Promises to Keep

Mayor Doug French lost no time calling for help — from County, State, and Federal officials — to clean up after Irene. And Senator Kirsten Gillibrand, Congresswoman Nita Lowey, County Executive Rob Astorino, and Legislator Judy Myers, and Steve Otis, on behalf of State Senator Suzi Oppenheimer, came. The morning after Irene walloped Rye, officials…

Published August 31, 2011 6:43 PM
2 min read

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thumbPOLSMayor Doug French lost no time calling for help — from County, State, and Federal officials — to clean up after Irene. And Senator Kirsten Gillibrand, Congresswoman Nita Lowey, County Executive Rob Astorino, and Legislator Judy Myers, and Steve Otis, on behalf of State Senator Suzi Oppenheimer, came. The morning after Irene walloped Rye, officials arrived at City Hall, where they were greeted by City staff members from every department, and the media.

By Robin Jovanovich

 

IMG 3070Mayor Doug French lost no time calling for help — from County, State, and Federal officials — to clean up after Irene. And Senator Kirsten Gillibrand, Congresswoman Nita Lowey, County Executive Rob Astorino, and Legislator Judy Myers, and Steve Otis, on behalf of State Senator Suzi Oppenheimer, came. The morning after Irene walloped Rye, officials arrived at City Hall, where they were greeted by City staff members from every department, and the media.

 

 “I contacted our officials, not only to come see the impact on residents, but to see what happened to our businesses, our organizations, our schools,” said Mayor French. “We need their help beyond disaster recovery relief; we need mitigation of upstream events. And for that we need funding.” The Mayor said he was encouraged by the support of our officials. “I’m counting on them to help when it comes time for approvals of FEMA projects, especially. They need to help us cut through the red tape, especially when the agencies get to the cost-benefit analysis.”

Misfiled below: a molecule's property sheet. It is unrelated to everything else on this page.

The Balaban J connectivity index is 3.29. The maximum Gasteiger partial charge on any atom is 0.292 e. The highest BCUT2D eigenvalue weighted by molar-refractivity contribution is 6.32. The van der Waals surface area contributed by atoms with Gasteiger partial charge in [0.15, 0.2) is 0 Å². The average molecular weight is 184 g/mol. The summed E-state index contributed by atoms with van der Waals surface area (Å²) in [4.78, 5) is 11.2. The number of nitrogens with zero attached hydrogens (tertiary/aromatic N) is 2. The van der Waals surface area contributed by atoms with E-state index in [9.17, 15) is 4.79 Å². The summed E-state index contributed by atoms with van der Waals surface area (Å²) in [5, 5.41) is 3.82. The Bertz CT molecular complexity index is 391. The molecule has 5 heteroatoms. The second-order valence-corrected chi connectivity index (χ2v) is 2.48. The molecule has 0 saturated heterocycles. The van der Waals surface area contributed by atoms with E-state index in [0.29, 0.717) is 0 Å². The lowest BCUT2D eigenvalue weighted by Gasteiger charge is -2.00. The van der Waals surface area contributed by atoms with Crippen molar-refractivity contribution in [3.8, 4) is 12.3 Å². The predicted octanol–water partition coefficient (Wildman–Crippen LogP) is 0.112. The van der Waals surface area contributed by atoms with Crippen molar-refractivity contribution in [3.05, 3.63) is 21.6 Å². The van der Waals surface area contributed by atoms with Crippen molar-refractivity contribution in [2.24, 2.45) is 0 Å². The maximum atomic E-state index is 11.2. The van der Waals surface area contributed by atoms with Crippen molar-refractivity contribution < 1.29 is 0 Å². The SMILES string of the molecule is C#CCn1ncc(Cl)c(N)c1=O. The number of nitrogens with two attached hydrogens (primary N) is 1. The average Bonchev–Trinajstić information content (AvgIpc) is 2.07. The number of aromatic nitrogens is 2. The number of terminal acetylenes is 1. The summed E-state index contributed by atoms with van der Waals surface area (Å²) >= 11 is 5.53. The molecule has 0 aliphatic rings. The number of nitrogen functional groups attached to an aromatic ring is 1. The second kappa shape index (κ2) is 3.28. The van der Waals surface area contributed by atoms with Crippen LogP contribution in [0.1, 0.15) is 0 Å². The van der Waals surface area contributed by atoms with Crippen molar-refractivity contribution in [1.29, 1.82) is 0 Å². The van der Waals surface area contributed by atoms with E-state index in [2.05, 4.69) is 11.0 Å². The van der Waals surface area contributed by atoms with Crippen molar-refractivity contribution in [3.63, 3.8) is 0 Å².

DSC 2099While touring some of Rye’s hardest-hit streets Monday morning — Purchase, Elm, and Locust — Senator Gillibrand promised to work hard to get money for Rye. Mr. Astorino reported that the County was well into the information collection phase. “Once we receive the numbers from all the communities, we’ll aggressively pursue funding.” Congresswoman Lowey stressed “the need for bi-partisan support.”

 

Rye’s preliminary damage assessment of public infrastructure, as of this afternoon, is $685,000.

 

While residents were hopeful about the presence of so many officials in town after the storm, many said they are frustrated by the lack of significant action on flood control. The Central Avenue Bridge is still not open. The $50 million promised by former County Executive Andy Spano never came through.

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